In a further nod to the notion that if you build it they will come, a new paper by led transport researcher and CI.N columnist Rachel Aldred has found that London’s Mini Hollands have indeed boosted cycling and walking levels.
Published yesterday, the Transportation Research Part A: Policy and Practice paper evaluates the progress over the past year with the headline finding being that, on average, people living in Mini Holland boroughs walked and cycled around 41 minutes per week more than those living in otherwise comparable places. 1,700 took part in the travel study.
A Mini-Holland scheme is defined as infrastructure that builds in a mix of segregated cycle lanes, traffic calming and pedestrianisation – all in a bid to make active travel more appealing. Proposals thus far have generally been met with anger from motorists, including a failed judicial review of the Waltham Forest scheme.
Despite such vocal opposition, the study did find that there was no significant change in car use since the introduction of the Mini Holland schemes, but that active travel did increase. What did change was public opinion, which was said to warm towards the infrastructure over time.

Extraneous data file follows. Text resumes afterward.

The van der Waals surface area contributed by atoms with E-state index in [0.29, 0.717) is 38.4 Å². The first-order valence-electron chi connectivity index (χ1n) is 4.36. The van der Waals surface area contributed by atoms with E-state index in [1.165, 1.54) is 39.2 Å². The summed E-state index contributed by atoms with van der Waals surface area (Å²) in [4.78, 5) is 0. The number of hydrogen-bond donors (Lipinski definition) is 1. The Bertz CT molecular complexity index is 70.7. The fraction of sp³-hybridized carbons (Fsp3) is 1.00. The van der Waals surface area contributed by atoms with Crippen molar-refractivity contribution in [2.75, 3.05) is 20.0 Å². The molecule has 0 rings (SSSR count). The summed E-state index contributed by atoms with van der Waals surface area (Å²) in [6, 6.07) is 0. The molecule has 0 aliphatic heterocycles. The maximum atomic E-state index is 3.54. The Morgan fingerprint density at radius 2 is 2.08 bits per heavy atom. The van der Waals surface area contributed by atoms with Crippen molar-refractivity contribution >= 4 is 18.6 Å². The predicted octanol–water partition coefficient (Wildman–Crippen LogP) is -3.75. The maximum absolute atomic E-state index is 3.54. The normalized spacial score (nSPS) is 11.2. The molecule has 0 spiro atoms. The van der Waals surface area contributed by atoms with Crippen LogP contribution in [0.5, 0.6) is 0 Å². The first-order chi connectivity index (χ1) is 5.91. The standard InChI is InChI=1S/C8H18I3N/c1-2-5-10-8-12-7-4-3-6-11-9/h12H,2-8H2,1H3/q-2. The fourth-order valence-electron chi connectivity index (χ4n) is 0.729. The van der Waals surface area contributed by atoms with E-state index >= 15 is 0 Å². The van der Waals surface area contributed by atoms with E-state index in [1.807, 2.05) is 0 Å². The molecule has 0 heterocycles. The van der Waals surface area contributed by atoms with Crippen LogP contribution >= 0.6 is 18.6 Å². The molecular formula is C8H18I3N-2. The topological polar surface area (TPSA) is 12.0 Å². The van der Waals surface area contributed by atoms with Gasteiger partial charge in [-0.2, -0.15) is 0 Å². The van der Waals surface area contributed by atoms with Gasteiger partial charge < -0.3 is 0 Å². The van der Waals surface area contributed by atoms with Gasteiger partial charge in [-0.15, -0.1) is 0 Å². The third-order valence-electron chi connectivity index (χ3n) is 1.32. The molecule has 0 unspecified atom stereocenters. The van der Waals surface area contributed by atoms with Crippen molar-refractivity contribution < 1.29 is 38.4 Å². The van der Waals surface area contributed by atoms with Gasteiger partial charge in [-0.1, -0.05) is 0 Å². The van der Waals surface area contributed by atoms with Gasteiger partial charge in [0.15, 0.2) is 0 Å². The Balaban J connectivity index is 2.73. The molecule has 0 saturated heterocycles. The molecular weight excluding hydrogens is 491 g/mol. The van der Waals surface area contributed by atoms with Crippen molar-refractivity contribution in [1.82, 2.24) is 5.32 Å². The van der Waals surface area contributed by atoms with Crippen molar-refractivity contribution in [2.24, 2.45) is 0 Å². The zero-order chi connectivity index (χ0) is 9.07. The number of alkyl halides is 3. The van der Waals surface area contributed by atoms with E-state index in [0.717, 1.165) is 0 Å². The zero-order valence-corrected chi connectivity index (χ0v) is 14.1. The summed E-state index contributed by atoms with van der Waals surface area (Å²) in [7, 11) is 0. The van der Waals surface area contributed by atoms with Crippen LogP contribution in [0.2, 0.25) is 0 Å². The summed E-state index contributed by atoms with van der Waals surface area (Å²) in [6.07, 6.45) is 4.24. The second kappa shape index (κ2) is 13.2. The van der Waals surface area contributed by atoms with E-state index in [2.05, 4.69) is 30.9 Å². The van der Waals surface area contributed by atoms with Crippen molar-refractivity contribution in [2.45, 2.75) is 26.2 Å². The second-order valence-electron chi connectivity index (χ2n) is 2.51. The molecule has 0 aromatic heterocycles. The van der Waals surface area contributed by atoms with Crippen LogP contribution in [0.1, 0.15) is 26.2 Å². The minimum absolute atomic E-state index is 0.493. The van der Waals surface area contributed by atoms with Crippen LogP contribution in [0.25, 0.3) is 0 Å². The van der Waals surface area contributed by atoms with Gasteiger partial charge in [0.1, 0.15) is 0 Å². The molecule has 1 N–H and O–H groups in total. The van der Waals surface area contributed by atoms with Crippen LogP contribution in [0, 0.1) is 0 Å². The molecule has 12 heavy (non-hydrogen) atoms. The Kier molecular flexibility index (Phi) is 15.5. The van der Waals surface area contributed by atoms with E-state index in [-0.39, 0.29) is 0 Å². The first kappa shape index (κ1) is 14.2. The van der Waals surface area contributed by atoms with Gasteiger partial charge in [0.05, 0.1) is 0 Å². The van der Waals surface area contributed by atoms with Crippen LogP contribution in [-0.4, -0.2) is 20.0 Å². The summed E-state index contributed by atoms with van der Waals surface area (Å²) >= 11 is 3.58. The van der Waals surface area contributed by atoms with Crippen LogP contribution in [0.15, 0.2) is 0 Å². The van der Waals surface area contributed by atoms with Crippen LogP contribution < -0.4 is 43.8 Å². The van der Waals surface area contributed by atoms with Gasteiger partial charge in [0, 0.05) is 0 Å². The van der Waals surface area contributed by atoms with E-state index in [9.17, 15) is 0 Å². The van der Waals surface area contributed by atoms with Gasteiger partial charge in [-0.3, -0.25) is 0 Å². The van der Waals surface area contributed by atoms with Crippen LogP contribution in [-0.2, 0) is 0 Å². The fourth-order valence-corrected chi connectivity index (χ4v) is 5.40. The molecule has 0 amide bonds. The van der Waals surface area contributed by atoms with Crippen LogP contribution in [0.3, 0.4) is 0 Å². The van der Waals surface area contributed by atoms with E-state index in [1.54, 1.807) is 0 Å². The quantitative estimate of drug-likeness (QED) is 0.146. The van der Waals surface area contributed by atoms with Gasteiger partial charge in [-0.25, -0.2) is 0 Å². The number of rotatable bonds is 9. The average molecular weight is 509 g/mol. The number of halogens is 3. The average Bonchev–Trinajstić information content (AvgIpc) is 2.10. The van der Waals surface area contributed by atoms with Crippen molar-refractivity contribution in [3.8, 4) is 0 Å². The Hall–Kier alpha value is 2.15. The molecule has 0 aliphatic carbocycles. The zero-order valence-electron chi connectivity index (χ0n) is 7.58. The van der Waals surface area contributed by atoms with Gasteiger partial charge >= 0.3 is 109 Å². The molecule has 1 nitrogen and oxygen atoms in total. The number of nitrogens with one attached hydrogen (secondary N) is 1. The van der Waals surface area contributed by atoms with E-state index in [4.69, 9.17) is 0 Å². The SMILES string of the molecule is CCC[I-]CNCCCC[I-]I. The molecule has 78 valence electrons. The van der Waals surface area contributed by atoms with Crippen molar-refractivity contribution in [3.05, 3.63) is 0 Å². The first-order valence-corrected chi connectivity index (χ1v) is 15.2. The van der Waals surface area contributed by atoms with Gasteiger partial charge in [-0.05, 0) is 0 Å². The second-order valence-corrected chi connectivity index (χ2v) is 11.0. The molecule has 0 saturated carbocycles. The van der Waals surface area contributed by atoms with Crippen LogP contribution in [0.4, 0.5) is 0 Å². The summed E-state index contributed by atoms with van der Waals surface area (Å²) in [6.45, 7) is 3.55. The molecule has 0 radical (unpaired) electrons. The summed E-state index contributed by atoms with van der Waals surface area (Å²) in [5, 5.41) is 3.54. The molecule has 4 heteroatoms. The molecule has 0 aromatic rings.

Interestingly, while Mini Hollands were built (in Enfield, Kingston and Waltham Forest) primarily to make cycling more appealing by reducing traffic dangers, walkers have perhaps benefited most with those going on foot adding 32 minutes per week extra. Nine more minutes by bike was the average.
The paper demonstrates that the stronger the “dose” of change in an area the greater the propensity to cycle. “High dose” areas reported a 24% greater likelihood to cycle over areas with no such infrastructure change. Each of the Mini Holland schemes are found in outer London boroughs where cycling’s modal share tends to be lower than inner London. Sport England data confirms this, revealing that 17% cycle once a month in inner London, as opposed to 12% in outer boroughs.
“Overall, the findings here suggest that programme interventions, while controversial, are having a measurable and early impact on active travel behaviour and perceptions of the local cycling environment,” writes the paper’s conclusion.
The Mini Holland schemes are on going with work planned right through until 2022. 102 improvement schemes are planned, of which 97 are infrastructure related.